Originally presented at the 41st Annual Chacmool Conference (November 7-10, 2008) in the session: “Power in the Maya Area and the Mesoamerican Southeast Periphery II.”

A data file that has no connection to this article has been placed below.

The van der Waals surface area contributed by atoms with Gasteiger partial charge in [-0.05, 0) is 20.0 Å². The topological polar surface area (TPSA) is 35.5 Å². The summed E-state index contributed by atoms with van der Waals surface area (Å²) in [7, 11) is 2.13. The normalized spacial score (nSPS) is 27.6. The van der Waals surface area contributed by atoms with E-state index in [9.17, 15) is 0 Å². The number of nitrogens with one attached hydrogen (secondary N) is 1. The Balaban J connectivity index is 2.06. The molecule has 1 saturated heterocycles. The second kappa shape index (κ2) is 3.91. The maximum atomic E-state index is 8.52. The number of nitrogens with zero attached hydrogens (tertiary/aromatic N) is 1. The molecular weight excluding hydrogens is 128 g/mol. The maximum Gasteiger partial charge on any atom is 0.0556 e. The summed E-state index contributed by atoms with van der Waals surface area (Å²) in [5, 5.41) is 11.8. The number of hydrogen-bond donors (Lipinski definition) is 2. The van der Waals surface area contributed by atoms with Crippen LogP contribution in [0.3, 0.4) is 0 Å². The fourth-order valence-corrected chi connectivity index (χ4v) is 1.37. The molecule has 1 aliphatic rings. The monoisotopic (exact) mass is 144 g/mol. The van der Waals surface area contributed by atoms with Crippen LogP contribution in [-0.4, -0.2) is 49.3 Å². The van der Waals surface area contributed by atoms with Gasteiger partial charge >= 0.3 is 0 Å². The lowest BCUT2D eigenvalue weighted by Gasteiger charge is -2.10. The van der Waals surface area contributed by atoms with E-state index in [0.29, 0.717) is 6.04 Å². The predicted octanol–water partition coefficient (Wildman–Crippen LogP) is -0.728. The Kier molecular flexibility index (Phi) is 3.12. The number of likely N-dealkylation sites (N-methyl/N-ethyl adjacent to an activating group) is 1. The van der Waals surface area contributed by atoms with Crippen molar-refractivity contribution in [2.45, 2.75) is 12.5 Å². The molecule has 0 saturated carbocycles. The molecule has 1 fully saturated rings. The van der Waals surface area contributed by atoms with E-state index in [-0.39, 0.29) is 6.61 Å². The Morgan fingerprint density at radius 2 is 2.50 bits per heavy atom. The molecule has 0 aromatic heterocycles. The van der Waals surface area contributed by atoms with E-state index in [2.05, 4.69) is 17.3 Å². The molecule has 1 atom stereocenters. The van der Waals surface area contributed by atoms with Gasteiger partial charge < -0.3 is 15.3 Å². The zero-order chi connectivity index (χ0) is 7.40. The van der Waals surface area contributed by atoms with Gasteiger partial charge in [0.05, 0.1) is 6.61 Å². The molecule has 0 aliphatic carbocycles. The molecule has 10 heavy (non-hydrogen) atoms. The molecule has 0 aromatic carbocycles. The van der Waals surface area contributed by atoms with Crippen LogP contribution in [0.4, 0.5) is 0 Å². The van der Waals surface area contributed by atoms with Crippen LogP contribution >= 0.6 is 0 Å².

Using a research design that posits power as an interpretive framework, the author applies a multiscalar approach to individuals, groups, communities, and interaction networks. Used here, power, or the ability to advance one’s interests, is garnered through the strategic use or manipulation of sociopolitical ties, material resources, or ideological paradigms. In this paper, the author draws upon evidence from the site of El Coyote in northwestern Honduras. This pre-Columbian community is well suited for a consideration of power due to its remarkably well-preserved and robust ninth and tenth-century remains, which document the relocation and reorganization of the ceremonial and administrative center for the community. This transformation represents a break from the personalized hierarchical rule of the Late Classic, and the adoption of a less stratified corporate political organization. Moreover this study reveals a picture of power relations wherein power, status, and prestige inequalities are not always indicated by marked material differences in the archaeological record.



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